Bill

 

One of Bill’s favorite Scriptures is:  John 10:10

My 2019 Great Lakes Road Trip Part 2

11 Sep

A Slice of Life

Bill Lites

Day 2 – Wednesday July 24

I was glad things worked out as they did yesterday, since one of the main reasons I picked this area for this road trip was to visit the Air Zoo Museum in Portage, MI.  This is one of the most amazing aviation museums I have visited.  Their 35+ beautifully restored aircraft are strategically positioned and lighted so the visitor can get good photos.  Their restoration building is one of the most organized and clean facilities I have ever seen.  This museum was one of the high-lights of this trip!

After this great museum visit, I headed northeast on SR-43 about 25 miles to visit the Gilmore Car Museum located in Hickory Corners, MI.  This turned out to be another fantastic experience!  The museum consists of some 18 individual buildings, situated on 90 acres, filled with 300+ beautifully restored automobiles, motorcycles, and vintage memorabilia dating from the late 1890s.

The collection actually had on display more vintage Duesenberg motorcars than the Auburn/Cord/Duesenberg Museum in Auburn, IN that I visited in 2016.  There is also a replica 1930s full service Shell Station where gas is always $.18 cents a gallon.

And if you’re hungry, there is the 1941 “Blue Moon Diner” where visitors can stop in for lunch.  I could have spent a whole day at this museum, but I had miles to go and other museums to visit, before this day was going to be over.  

From here I headed southeast on SR-89/37 to visit the Post Cereal Museum located in Battle Creek, MI. Started in 1892 by Charles Post, on this site, the Postum Cereal Company produced cereal drinks and breakfast cereals such as Postum, Grape-Nuts, and Post Toasties before becoming the General Food Corporation in 1929.  Through the years the company grew and was purchased by various conglomerates, until it became a part of Kraft Foods in 1989.  I didn’t have time to wait for the next scheduled tour to begin, so I opted to move on to the next museum.

Now it was east on I-94 to visit Ye Ole Carriage Shop in Spring Arbor, MI.  Because of road construction in the area, this small museum was very hard to find.  I was looking forward to getting a look at a 1902 JAXON steam car in their collection.  The JAXON (which I had never heard of) was built by one of the 24 companies building cars in nearby Jackson, MI during the early 1900s.   When I finally did find the museum, it was closed.

Just a few miles northeast I planned to visit the Cell Block 7 Museum in Jackson, MI.  The museum is located on the grounds of the operational State Prison of Southern Michigan.  What originally began as a log structure in 1839, housing 35 inmates, has grown over the years to become one of the largest walled institutions in the world, housing as many as 5000+ inmates at any one time.  As with the Post Cereal Museum, I didn’t go through this museum as I would have had to wait for the next guided tour.  I have found that these guided tours usually take 1½ to more than 2 hours, and that is more time than I usually like to spend to see a museum.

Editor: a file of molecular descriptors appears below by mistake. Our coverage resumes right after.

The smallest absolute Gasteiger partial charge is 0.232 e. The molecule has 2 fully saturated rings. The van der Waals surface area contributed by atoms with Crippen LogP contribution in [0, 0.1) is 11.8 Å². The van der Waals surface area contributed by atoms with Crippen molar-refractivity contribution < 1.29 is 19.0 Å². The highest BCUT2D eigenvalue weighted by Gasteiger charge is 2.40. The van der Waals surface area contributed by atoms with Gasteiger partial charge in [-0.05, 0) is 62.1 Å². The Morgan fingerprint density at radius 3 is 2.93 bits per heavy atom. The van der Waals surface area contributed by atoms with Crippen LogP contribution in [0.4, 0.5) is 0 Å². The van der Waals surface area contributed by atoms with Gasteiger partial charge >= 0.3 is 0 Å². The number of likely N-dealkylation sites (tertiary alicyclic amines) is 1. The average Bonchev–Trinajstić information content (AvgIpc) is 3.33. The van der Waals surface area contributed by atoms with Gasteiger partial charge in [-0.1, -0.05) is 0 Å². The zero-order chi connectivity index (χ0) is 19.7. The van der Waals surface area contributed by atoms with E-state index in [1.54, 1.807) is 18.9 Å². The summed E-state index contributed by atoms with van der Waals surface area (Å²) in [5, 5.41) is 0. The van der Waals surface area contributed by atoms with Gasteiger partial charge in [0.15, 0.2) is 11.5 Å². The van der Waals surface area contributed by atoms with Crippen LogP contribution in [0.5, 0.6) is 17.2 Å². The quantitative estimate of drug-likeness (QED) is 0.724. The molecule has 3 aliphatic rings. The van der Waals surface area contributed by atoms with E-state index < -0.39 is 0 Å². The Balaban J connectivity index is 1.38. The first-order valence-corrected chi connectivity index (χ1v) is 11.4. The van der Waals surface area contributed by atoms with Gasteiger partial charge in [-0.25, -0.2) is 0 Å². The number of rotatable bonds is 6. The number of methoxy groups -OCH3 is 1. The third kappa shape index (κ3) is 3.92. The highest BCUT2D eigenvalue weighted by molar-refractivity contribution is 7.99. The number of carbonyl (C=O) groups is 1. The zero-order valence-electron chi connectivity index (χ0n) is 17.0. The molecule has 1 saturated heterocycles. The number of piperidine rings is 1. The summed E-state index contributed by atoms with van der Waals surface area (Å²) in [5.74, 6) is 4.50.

While I was in Jackson, I tried to find the Hackett Auto Museum, but discovered they were in the process of restoring an old building for their collection and wouldn’t be ready to open until sometime in 2020.  So, I headed east on I-94 again to visit the Waterloo Farm Museum located in Grass Lake, MI. This farm museum is built around the original 1854 farm home of Johannes Siebold and his family.  The museum honors the Michigan pioneer farmers of the 1850s, and has a restored farmhouse,  farm buildings, and farm equipment used during that time period.

Now I headed east to visit the Argus Museum located in Ann Arbor, MI.  One of my first cameras was a 35mm Argus C4 that my Aunt Jessie gave me for high school graduation.  I used that camera to take tons of pictures in the many foreign seaports I visited while I was in the U. S. Navy (1956-1962).  According to their website, my camera was built in this building sometime between1951-1957).  The museum consists of camera displays, artifacts and memorabilia related to the company’s history from 1936-1969.

Since the Saline Depot Museum in Saline, MI was only open on Saturdays, and would take me 20 miles out of my way, I opted to bypass that museum and head east on I-94 to visit  the Ypsilanti Automotive Heritage Museum located in Ypsilanti, MI.   This museum is housed in the building that housed the longest operating Hudson dealership in Michigan (1927-1955).  The museum has 30+ beautifully restored cars, including a 1952 Hudson Hornet and a 1948 Tucker  movie prop. The museum name was changed around 1995,but the name on the building is still Hudson Auto Museum. 

By now I was getting hungry, and I asked Greta to take me down the road a few miles, to the motel in Romulus, MI.  The desk clerk recommended Leonardo’s Italian Grill there in town, where I had their delicious Baked Lasagna dinner with fresh baked rolls, and Tiramisu for dessert. Yummm!

—–To Be Continued—–

Bill is a retired Mechanical engineer living with his wonderful artist/writer wife, DiVoran, of 61 years in Titusville, Florida. He was born and raised in the Southwest, did a tour of duty with the U.S. Navy, attended Northrop University in Southern California and ended up working on America’s Manned Space Program for 35 years. He currently is retired and spends most of his time building and flying R/C model airplanes, traveling, writing blogs about his travels for Word Press and supporting his wife’s hobbies with framing, editing and marketing.  He also volunteers with a local church Car Care Ministry and as a tour guide at the Valiant Air Command Warbird Museum there in Titusville.  Bill has two wonderful children, two outstanding grandchildren, and a loving sister and her husband, all of whom also live in Central Florida, so he and DiVoran are rewarded by having family close to spend lots of quality time with.